Posted by Rachel Mallory

Pain is a common issue. Pretty much all of us have had a sore back at some point or another, or a bad headache. Often that pain just goes away by itself, or with some physiotherapy, or with a couple of acetaminophen or ibuprofen pills.

But what about chronic pain? This isn’t the pain that comes from breaking a leg, for example – that’s acute pain and is treated differently. Chronic pain can be caused by a wide variety of problems, including illnesses such as fibromyalgia, or arthritis, or migraine. Or perhaps there was an injury that may have happened quite a while ago but still causes pain, in the back or shoulder or knee or somewhere else. Chronic pain is pain that has been around for a while, and is causing problems. Often people report that they cannot do activities with friends or family, or basic tasks like cooking or gardening or washing the car. Particularly for people who have physical jobs, pain can restrict what they can do at work. It may even mean that they cannot work at all.

Unfortunately people are often told, even by medical doctors, that nothing can be done about pain. Medications like pain killers are often prescribed, but some of these carry a risk of addiction, and they can become less and less effective over time. The medications may even increase pain levels. Also, some typical ways of coping with pain (for example, resting much of the time) often make things worse. People can become trapped in a cycle of helplessness, and hopelessness, and high, disabling levels of pain.

So what does help? One thing is knowing more about chronic pain. It is very much an interaction between the mind and body. That doesn’t mean that chronic pain is “in your head,” and somehow not real. It is very real. But unlike acute pain, it’s more influenced by stress, for example, or fatigue. Pain itself is of course a form of chronic stress, leading to a nasty interaction between stress and pain levels. Chronic pain also has typical patterns to it. One aspect of treatment is to identify your particular pattern. Many people feel more pain earlier in the day, after a night of being more or less immobile in bed. Others feel more pain later in the day, when they’re tired. Increased pain when hungry is also frequently seen. Because of these individual patterns, tracking pain levels and figuring out what triggers each person’s pain is an important aspect of treatment.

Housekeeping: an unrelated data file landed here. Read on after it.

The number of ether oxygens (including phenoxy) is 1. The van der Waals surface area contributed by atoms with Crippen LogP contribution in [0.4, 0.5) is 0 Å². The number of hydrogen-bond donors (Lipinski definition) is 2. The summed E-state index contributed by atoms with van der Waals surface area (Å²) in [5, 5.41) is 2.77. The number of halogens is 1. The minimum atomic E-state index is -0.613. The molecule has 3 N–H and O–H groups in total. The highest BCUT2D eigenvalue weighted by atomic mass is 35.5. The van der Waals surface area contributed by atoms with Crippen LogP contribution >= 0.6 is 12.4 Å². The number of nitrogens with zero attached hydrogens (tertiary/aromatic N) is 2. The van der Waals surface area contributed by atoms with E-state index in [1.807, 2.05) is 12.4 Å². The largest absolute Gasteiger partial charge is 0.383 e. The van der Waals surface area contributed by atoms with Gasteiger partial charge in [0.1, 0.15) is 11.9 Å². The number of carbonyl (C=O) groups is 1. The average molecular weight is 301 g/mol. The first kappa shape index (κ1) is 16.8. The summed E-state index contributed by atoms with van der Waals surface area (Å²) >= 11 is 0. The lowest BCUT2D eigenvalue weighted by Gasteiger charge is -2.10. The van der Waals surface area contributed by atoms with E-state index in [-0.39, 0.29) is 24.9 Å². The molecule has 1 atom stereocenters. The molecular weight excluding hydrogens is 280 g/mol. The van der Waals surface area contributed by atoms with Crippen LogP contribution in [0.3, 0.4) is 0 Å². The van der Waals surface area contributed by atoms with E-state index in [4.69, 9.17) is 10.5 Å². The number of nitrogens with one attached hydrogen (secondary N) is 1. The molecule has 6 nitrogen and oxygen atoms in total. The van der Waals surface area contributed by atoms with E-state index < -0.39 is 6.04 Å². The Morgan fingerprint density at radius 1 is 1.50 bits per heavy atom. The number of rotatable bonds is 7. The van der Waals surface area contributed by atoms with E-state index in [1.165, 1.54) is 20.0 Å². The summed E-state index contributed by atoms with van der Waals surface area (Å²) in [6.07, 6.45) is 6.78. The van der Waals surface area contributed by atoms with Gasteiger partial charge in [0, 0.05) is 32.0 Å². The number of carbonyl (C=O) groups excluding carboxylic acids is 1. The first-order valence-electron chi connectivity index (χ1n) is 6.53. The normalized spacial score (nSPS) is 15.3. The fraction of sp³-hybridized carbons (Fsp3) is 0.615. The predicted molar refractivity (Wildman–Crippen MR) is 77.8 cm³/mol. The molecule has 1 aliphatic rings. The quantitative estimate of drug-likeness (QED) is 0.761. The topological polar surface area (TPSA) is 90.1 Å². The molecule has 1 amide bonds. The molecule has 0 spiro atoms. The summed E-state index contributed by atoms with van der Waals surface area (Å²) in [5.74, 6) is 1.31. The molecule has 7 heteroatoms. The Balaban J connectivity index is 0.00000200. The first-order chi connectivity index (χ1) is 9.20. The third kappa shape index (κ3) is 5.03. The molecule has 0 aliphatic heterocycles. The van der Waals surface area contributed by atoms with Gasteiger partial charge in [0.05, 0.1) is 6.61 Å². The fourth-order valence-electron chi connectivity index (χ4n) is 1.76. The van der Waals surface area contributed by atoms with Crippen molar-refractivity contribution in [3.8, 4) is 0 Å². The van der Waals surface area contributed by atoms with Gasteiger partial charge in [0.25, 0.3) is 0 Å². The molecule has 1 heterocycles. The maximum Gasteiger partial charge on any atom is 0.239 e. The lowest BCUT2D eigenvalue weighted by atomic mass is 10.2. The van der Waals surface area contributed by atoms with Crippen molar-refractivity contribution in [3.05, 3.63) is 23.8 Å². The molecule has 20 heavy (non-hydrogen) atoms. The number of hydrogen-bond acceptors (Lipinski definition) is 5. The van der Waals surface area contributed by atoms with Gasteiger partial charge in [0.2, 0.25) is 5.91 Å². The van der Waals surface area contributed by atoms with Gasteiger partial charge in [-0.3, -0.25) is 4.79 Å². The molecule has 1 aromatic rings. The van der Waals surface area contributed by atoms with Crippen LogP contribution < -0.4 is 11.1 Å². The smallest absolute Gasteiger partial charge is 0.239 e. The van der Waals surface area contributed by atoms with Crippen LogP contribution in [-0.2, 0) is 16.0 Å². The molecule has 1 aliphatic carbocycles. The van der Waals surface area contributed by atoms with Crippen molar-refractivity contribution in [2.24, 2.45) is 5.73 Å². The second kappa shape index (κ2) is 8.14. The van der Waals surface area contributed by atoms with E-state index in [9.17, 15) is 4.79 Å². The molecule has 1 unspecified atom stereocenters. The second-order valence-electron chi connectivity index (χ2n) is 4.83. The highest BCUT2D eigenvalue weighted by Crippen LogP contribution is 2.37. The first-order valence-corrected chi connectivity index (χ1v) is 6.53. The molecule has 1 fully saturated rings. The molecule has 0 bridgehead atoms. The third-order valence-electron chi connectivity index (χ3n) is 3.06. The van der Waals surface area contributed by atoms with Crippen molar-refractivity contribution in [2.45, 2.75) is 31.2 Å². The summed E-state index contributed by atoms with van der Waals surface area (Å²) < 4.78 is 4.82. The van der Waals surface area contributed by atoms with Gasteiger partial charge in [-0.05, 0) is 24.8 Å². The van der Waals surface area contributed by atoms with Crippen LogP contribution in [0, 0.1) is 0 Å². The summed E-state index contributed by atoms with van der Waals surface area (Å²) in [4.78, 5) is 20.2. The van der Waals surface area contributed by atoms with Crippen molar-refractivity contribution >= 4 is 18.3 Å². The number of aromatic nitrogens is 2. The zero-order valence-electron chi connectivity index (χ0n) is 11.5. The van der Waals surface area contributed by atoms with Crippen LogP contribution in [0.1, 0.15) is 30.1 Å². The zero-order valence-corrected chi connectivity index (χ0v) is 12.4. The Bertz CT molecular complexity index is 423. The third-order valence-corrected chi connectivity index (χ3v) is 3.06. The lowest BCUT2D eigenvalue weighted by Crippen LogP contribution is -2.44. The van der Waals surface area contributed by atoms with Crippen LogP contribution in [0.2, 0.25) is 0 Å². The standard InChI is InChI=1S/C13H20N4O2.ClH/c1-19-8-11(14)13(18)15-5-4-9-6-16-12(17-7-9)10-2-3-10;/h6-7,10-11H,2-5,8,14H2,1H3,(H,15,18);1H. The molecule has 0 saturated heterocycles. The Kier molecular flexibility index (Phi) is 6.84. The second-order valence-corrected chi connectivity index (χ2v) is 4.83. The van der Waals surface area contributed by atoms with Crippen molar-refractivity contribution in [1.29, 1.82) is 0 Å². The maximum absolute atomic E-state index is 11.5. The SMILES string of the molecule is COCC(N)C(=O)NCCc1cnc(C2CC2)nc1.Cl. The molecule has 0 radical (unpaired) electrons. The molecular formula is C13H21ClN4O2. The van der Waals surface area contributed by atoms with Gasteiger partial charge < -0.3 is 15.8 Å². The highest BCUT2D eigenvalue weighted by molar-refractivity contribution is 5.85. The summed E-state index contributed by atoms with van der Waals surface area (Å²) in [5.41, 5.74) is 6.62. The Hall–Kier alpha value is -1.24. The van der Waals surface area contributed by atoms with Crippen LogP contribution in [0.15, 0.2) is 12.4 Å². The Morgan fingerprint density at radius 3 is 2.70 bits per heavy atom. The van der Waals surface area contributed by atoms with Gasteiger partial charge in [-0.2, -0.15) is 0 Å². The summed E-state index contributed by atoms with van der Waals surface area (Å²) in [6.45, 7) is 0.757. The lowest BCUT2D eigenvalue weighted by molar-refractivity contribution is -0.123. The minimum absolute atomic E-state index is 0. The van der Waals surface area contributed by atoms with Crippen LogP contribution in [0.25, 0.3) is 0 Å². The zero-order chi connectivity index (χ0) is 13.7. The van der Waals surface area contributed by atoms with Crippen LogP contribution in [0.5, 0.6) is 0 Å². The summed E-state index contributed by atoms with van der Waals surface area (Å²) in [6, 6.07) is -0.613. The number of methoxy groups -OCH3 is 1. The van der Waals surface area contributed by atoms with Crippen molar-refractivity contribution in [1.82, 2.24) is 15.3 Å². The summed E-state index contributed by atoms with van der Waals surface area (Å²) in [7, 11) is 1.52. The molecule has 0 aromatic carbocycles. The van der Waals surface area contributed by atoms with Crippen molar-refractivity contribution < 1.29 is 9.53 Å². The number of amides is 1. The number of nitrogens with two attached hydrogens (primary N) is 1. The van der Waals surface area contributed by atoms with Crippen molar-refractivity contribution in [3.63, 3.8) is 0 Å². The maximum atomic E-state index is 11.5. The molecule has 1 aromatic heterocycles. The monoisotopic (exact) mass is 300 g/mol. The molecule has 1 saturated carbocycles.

Another major part of treatment is learning how to calm down your body and nervous system. Again, tracking is very helpful here. Pain means that the nerves are constantly irritated and over-active. So gentle exercise, stretching, breaking tasks into smaller components, relaxation and/or meditation, emotional support, and fun experiences are all ways to reduce the arousal level of the nervous system and in turn, reduce pain levels. Medication and rest, by the way, are typically important aspects of pain management, but they become two of the tools in the kit rather than the only options available.

Do these strategies result in no pain? I wish I could say yes. But a success story with pain management usually means a much-reduced daily pain level, and less need for pain medication. When pain is manageable, daily living gets easier. Doing relaxation and stretching after work might mean that a parent can coach soccer rather than having to go to bed right after dinner. Washing the dishes for ten minutes, then paying bills for 15 minutes, then carrying a small load of laundry to the machine is much more likely to be successful than toughing it through an hour of cleaning the kitchen. Again, everyone is different, but there’s a very good chance that psychological approaches to pain management can improve the quality of life for someone who has chronic pain.

If you want more information, a great book is Managing Pain Before it Manages You, by Margaret Caudill.